We have strict health and safety requirements and guidelines to ensure that teachers, researchers and students are protected when in our laboratories.

Laboratory safety

Laboratories contain equipment or substances that have the potential to cause injury or diseases. We have strict health and safety requirements and guidelines to ensure that teachers, researchers and students are protected when in our laboratories.

Biohazards are infectious agents or hazardous biological materials that present a risk or potential risk to the health of humans, animals or the environment. The risk can be direct through infection or indirect through damage to the environment.

If a biohazard incident occurs please:

  1. Seek medical attention.
  2. Log the incident using the online incident reporting system.

The Health and Safety team will inform the Institutional Biosafety Committee (IBC).

Biohazard incidents may involve a spill of material or exposure to clinical material like a splash in the eye or a needle stick injury etc.

Security Sensitive Biological Agents

The deliberate release of harmful biological agents such as viruses, bacteria, fungi and toxins has the potential to cause significant damage to human health, the environment and the Australian economy.

In 2006, the Council of Australian Governments' (COAG) Report on the Regulation and Control of Biological Agents identified that the regulations in place at the time focused on safety rather than security; and that there was a need to regulate the secure storage, possession, use and transport of security sensitive biological agents to minimise the risk of use for terrorism or criminal purposes.

The aim of the Security Sensitive Biological Agents (SSBA) Regulatory Scheme is to limit the opportunities for acts of bio-terrorism or bio-crime to occur using harmful biological agents and to provide a legislative framework for managing the security of SSBA. The scheme was developed using risk management principles to achieve a balance between counter-terrorism concerns and the interests of the regulated community and aims to maintain full access to SSBA for those with a legitimate need. The SSBA Regulatory Scheme also builds on Australia's obligations under the Biological and Toxins Weapons Convention and UN Security Council Resolution 1540.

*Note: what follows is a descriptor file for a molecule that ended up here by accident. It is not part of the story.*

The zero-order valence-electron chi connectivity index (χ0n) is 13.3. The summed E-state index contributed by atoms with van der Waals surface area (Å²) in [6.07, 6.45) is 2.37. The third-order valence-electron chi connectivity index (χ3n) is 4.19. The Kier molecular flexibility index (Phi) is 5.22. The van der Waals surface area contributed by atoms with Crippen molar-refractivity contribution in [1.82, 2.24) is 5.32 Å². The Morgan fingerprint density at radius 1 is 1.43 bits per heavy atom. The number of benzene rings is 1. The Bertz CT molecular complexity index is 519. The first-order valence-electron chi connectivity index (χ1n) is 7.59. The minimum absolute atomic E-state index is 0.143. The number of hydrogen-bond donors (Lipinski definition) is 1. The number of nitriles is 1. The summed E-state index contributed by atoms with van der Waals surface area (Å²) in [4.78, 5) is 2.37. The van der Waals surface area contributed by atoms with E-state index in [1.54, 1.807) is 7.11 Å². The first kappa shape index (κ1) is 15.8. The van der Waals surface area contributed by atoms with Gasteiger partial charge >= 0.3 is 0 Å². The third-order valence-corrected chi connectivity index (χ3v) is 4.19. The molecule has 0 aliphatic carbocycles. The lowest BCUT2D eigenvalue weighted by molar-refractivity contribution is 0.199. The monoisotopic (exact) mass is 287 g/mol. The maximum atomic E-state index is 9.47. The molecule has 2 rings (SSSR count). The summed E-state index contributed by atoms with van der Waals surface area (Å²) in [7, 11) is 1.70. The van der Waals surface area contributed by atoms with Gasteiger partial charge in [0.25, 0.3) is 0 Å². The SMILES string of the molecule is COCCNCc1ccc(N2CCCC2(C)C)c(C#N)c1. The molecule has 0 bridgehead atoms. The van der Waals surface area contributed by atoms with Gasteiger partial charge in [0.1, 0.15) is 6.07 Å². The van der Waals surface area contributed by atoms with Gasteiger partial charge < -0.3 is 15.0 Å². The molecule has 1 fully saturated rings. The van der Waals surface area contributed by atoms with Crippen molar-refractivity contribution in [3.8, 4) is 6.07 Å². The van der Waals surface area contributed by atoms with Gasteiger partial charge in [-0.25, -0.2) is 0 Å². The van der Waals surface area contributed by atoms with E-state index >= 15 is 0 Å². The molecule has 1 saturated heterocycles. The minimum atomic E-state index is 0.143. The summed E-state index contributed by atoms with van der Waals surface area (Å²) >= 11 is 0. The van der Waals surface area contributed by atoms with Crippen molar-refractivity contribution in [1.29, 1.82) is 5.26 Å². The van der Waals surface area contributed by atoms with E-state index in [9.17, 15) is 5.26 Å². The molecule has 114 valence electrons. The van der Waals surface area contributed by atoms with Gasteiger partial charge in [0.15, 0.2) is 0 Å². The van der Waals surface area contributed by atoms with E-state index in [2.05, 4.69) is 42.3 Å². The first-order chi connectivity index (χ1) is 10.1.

If you intend to use any agent on the list of SSBA, see http://www.health.gov.au/ssba#list at the University of Newcastle you must first contact the Health and Safety team and complete a safety review form in order to ensure that the appropriate measures are in place for the activity to be undertaken and to register the SSBA.

Further information about SSBA's is available from the Department of Health website.

Chemicals and hazardous materials are used in many different ways and can include toners, cleaning products, paints, fuels, herbicides and laboratory chemicals.

There are many risks associated with the purchase, use, handling and storage of chemicals. Some chemicals have specific requirements, for example dangerous goods in large amounts require us to provide notification to WorkCover NSW.

For the specific requirements of the chemicals in your area please see the Chemical Management Procedure (PDF, 317KB).

As part of our process, all chemicals are required to be recorded in ChemWatch Gold FFX, the UoN Chemical Management Database. This database helps us manage compliance in many areas including notifications and information for emergency situations.

For more information see:

Chemical Spill Kits

Contact details for The University Chemical Spill Kits (PDF, 24KB) for medium to large spills, smaller kits are located in individual facilities where Hazardous Substances/Dangerous Goods are stored and handled.

Chemical Waste Collection

Toxfree conducts chemical waste collections for the University on a monthly basis. Please refer to the toxfree collection schedule (PDF, 43KB) for collection dates.

In order for waste to be collected from your location please follow these steps: